We stand by the assertion that there is no uniformly accepted national standard of informed consent for many of the procedures examined in our study. The approach of the Veteran’s Administration (VA) system is comprehensive and a reasonable first draft for a national policy. However, the VA policy has at least one stipulation that is ideal in theory but problematic logistically. For example,

Treatments and procedures that do not require signature consent: Treatments and procedures that are low risk and are within broadly accepted standards of medical practice (eg, administration of most drugs or for the performance of minor procedures such as routine X-rays) do not require signature consent. However, the informed consent process must be documented in the medical record.1

Explicit documentation of consent for (each and every) administration of medications and routine radiographs is excessively onerous and not routine practice, even in the VA system. The use of the admission “blanket consent” for “routine and low-risk” diagnostic and therapeutic interventions seems reasonable. However, many routinely administered medications have potentially life-threatening side effects. Should practitioners be required to discuss risks, benefits, and alternatives of every new medication with their hospitalized patients and document each discussion? If so physicians could spend half of each day pursuing and documenting informed consent. Irrespective of its shortcomings, the VA policy has strengths that could serve as the foundation for a more uniform code of conduct in this area. We noted in casual conversations with our peers around the state and country that our local (rigid) practice of consent differed from that of many institutions. Our study simply documented this heterogeneity. The practice of informed consent, which is fundamental to patient autonomy, varies within states and even within hospitals.2 We suspect that this heterogeneity of practice resulted from lack of a single, explicit (and enforced) national standard.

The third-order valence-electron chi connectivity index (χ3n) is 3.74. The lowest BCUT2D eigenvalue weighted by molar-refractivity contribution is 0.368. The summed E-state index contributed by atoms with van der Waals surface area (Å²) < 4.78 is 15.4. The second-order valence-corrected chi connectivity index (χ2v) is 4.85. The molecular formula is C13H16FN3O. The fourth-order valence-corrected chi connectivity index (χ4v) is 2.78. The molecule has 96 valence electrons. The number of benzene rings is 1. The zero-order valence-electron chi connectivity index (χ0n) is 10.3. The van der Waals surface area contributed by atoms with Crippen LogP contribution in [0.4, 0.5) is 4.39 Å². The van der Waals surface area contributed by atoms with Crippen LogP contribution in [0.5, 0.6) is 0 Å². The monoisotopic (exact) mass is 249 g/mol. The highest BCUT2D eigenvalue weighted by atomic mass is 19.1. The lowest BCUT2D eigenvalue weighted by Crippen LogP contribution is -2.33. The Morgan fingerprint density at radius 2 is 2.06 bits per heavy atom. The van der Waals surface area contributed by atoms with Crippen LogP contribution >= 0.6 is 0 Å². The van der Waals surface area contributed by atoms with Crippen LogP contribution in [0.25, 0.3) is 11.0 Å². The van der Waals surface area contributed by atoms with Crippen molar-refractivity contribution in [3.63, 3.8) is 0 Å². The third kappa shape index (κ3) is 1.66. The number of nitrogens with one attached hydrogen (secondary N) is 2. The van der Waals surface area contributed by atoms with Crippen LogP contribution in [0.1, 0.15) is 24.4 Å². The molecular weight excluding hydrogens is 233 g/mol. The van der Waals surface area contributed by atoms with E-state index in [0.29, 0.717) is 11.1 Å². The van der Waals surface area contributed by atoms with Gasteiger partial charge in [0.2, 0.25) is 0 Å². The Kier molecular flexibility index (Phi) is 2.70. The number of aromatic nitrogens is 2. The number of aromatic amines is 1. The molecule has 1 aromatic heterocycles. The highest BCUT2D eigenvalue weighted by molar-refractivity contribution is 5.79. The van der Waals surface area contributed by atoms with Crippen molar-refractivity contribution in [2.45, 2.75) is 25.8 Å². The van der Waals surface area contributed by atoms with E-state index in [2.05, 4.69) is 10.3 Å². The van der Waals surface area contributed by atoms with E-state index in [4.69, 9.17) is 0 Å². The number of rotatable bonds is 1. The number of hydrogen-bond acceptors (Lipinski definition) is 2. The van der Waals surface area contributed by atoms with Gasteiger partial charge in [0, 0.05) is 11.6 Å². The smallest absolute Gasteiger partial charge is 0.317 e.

References
VHA informed consent for clinical treatments and procedures. National Center for Ethics in Health Care. Available at: http://www1.va.gov/vhaethics/download/ICpolicy.doc. Accessed May 20, 2004.
 
Manthous, CA, DeGirolamo, A, Haddad, C, et al Informed consent for medical procedures: local and national practices.Chest2003;124,1978-1984. [CrossRef] [PubMed]
 

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References

Manthous, CA, DeGirolamo, A, Haddad, C, et al (2003) Informed consent for medical procedures: local and national practices.Chest124,1978-1984. [CrossRef] [PubMed]
 
Veterans Health Administration. VHA informed consent for clinical treatments and procedures: VHA handbook 1004.1. Available at: http://www1.va.gov/vhaethics/resources_9.cfm. Accessed May 20, 2004.
 
VHA informed consent for clinical treatments and procedures. National Center for Ethics in Health Care. Available at: http://www1.va.gov/vhaethics/download/ICpolicy.doc. Accessed May 20, 2004.
 
Manthous, CA, DeGirolamo, A, Haddad, C, et al Informed consent for medical procedures: local and national practices.Chest2003;124,1978-1984. [CrossRef] [PubMed]